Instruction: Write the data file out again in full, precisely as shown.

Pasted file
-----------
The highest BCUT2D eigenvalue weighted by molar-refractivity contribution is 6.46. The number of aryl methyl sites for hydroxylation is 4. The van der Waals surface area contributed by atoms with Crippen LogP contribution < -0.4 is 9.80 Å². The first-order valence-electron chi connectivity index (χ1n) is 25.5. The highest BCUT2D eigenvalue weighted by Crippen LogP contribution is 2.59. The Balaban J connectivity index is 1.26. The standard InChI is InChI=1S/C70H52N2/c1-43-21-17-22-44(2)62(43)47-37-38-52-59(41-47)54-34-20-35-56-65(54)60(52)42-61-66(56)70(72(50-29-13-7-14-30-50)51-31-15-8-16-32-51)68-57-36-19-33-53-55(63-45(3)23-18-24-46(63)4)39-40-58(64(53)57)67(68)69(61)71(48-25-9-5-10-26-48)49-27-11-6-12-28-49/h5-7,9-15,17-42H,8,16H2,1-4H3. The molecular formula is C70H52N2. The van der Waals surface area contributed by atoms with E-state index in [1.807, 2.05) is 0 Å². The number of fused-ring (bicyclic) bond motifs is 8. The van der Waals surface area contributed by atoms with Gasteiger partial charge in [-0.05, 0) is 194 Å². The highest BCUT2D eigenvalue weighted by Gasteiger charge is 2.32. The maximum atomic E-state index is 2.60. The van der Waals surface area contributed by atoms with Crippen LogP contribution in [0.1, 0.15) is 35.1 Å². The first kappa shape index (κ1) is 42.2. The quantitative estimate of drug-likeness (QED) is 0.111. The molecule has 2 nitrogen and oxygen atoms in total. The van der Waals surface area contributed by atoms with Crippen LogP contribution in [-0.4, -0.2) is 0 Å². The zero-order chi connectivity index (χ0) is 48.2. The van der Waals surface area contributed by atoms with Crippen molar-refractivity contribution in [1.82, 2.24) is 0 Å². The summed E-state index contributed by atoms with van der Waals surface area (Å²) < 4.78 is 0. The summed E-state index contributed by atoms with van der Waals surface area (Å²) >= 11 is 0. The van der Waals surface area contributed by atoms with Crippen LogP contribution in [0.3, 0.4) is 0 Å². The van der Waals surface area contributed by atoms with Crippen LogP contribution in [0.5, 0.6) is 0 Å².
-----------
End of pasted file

The highest BCUT2D eigenvalue weighted by molar-refractivity contribution is 6.46. The number of aryl methyl sites for hydroxylation is 4. The van der Waals surface area contributed by atoms with Crippen LogP contribution < -0.4 is 9.80 Å². The first-order valence-electron chi connectivity index (χ1n) is 25.5. The highest BCUT2D eigenvalue weighted by Crippen LogP contribution is 2.59. The Balaban J connectivity index is 1.26. The standard InChI is InChI=1S/C70H52N2/c1-43-21-17-22-44(2)62(43)47-37-38-52-59(41-47)54-34-20-35-56-65(54)60(52)42-61-66(56)70(72(50-29-13-7-14-30-50)51-31-15-8-16-32-51)68-57-36-19-33-53-55(63-45(3)23-18-24-46(63)4)39-40-58(64(53)57)67(68)69(61)71(48-25-9-5-10-26-48)49-27-11-6-12-28-49/h5-7,9-15,17-42H,8,16H2,1-4H3. The molecular formula is C70H52N2. The van der Waals surface area contributed by atoms with E-state index in [1.807, 2.05) is 0 Å². The number of fused-ring (bicyclic) bond motifs is 8. The van der Waals surface area contributed by atoms with Gasteiger partial charge in [-0.05, 0) is 194 Å². The highest BCUT2D eigenvalue weighted by Gasteiger charge is 2.32. The maximum atomic E-state index is 2.60. The van der Waals surface area contributed by atoms with Crippen LogP contribution in [0.1, 0.15) is 35.1 Å². The first kappa shape index (κ1) is 42.2. The quantitative estimate of drug-likeness (QED) is 0.111. The molecule has 2 nitrogen and oxygen atoms in total. The van der Waals surface area contributed by atoms with Crippen LogP contribution in [-0.4, -0.2) is 0 Å². The zero-order chi connectivity index (χ0) is 48.2. The van der Waals surface area contributed by atoms with Crippen molar-refractivity contribution in [1.82, 2.24) is 0 Å². The summed E-state index contributed by atoms with van der Waals surface area (Å²) < 4.78 is 0. The summed E-state index contributed by atoms with van der Waals surface area (Å²) >= 11 is 0. The van der Waals surface area contributed by atoms with Crippen LogP contribution in [0.3, 0.4) is 0 Å². The van der Waals surface area contributed by atoms with Crippen LogP contribution in [0.5, 0.6) is 0 Å².